The legal authority for a parent to seek modification of a prior child custody award upon a showing of changed circumstances affecting a child since the last award raises a disturbing possibility of custody litigation throughout a child’s minority. Naturally, the stress and expense of multiple custody proceedings can prove overwhelming. To avoid endless returns to court upon every change of circumstance, judges and parents often seek to address anticipated future events in current custody rulings. Those rulings attempt to adjust custody or parenting time automatically when the anticipated events occur, without the need to file another custody action. As this article discusses though, Georgia law substantially limits a judge’s ability to grant “self-executing” changes in child custody.
A self-executing change of custody provision is one which allows for an automatic change in custody based on a future event without any additional judicial scrutiny.(1) Typical self-executing custody provisions include those which automatically change custody or parenting time: in the event a custodial parent relocates or remarries; at a child’s election upon reaching the age of fourteen; upon the child entering a designated school grade; or upon a therapist’s determination of custodial readiness.(2)
Under Georgia law, “any self-executing change of custody provision that fails to give paramount import to the child’s best interests in a change of custody as between parents must be stricken as violative of Georgia public policy.”(3) This statutorily-expressed public policy provides that the bests interests of the child control custody changes between parents.(4) The judge hearing an issue of custody between parents must “exercise discretion to look to and determine solely what is for the best interest of the child and what will best promote the child’s welfare and happiness and to make his or her award accordingly.”(5)
An open-ended custody provision conditioned upon the occurrence of some future event that may never take place violates governing law, while a custody change coinciding with a planned event that will occur at a readily identifiable time may be valid.(6) As an example of the former, Georgia law precludes a self-executing change of custody provision that would automatically change physical custody in the event a parent moves to another location at some point in the future.(7) As an example of the latter, the law may allow a self-executing provision which automatically changes a visitation schedule upon the child reaching a designated school year, so long as the court makes its self-executing provision with consideration of the child’s best interests.(8) An automatic change of custody to the parent selected by a child upon reaching the age of fourteen also has been permitted.(9)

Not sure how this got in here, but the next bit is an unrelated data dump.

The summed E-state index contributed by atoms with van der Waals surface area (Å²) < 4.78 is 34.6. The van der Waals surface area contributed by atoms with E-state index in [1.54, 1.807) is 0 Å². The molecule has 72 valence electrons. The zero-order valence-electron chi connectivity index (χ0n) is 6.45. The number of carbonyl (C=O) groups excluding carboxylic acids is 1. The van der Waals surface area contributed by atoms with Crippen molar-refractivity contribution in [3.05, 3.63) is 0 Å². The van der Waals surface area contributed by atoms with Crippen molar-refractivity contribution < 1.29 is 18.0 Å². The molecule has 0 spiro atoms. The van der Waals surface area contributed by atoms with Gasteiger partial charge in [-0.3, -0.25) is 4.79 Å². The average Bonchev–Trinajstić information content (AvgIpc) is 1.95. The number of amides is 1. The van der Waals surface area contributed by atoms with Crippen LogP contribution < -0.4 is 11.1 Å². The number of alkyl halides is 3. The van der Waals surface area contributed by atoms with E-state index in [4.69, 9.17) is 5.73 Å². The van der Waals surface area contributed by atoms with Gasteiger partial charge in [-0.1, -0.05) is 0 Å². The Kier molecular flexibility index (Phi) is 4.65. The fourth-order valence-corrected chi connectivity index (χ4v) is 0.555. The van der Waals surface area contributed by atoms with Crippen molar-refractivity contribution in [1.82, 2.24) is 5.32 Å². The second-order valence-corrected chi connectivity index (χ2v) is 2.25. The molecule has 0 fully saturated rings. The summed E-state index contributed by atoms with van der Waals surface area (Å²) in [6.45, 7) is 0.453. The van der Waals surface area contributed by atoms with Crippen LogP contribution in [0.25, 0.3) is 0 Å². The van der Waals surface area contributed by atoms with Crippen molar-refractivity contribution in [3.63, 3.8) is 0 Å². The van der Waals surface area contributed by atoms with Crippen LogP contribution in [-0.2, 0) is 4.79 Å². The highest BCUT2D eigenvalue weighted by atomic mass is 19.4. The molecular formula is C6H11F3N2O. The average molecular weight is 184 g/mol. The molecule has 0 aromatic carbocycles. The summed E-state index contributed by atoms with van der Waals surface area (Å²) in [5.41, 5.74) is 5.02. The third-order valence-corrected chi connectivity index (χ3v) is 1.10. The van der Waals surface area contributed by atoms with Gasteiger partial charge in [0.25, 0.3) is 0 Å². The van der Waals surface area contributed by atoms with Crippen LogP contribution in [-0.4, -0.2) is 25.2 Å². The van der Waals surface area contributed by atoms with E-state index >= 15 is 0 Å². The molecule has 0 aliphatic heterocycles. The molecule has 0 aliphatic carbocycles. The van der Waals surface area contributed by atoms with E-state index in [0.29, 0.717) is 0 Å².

Rather than automatically changing custody on a triggering event such as relocation or remarriage, a trial court instead must exercise its discretion concerning a change in custody in light of the child’s best interests evaluated at the time of the proposed change.(10) Any self-executing provision that creates an automatic change of custody based solely on a parent’s relocation, remarriage, or other conditional event, without regard to the child’s best interests at the time of the change, must be rejected.(11) Thus, for example, a self-executing change in custody eighteen months after the custody order, without any determination whether the custody change is in the best interest of the child at the time the change would automatically occur, has been held invalid.(12) Self-executing changes in visitation upon completion of a designated period of therapy or the therapist’s favorable determination also have been held invalid for similar reasons.(13)
(1) Scott v. Scott, 276 Ga. 372, 373, 578 S.E.2d 876 (2003). (2) See Id.; Weaver v. Jones, 260 Ga. 493, 396 S.E.2d 890 (1990); Hardin v. Hardin, 338 Ga.App. 541, 790 S.E.2d 546 (2016); and Lester v. Boles, 335 Ga.App. 891, 782 S.E.2d 53 (2016). (3) Dellinger v. Dellinger, 278 Ga. 732, 609 S.E.2d 331 (2004), citing Scott, supra, 276 Ga. at 375. (4) O.C.G.A. § 19-9-3(a)(2); and Scott, supra, 276 Ga. at 373, 375. (5) O.C.G.A. § 19-9-3(a)(2). (6) Durden v. Anderson, 338 Ga.App. 565, 567(2), 790 S.E.2d 818 (2016), citing Lester v. Boles, 335 Ga.App. 891, 893(1), 782 S.E.2d 53 (2016). (7) Gallo v. Kofler, 289 Ga. 355, 356(1), 711 S.E.2d 687 (2011), citing Scott, supra, 276 Ga. at 374. (8) Durden, supra, 338 Ga.App. at 567(2). (9) Hardin, supra, 338 Ga.App. at 543(1), citing Weaver v. Jones, 260 Ga. 493, 396 S.E.2d 890 (1990), and Pearce v. Pearce, 244 Ga. 69, 257 S.E.2d 904 (1979). (10) Bankston v. Warbington, 332 Ga. App. 29, 34(2), 771 S.E.2d 726 (2015). (11) Scott, supra, 276 Ga. at 374; and Hardin, supra, 338 Ga.App. at 544(1). (12) Bankston v. Warbington, 332 Ga. App. 29, 34-35(2), 771 S.E.2d 726 (2015). (13) Johnson v. Johnson, 290 Ga. 359, 359–60, 721 S.E.2d 92 (2012); and Hardin, supra, 338 Ga.App. at 543-546(1).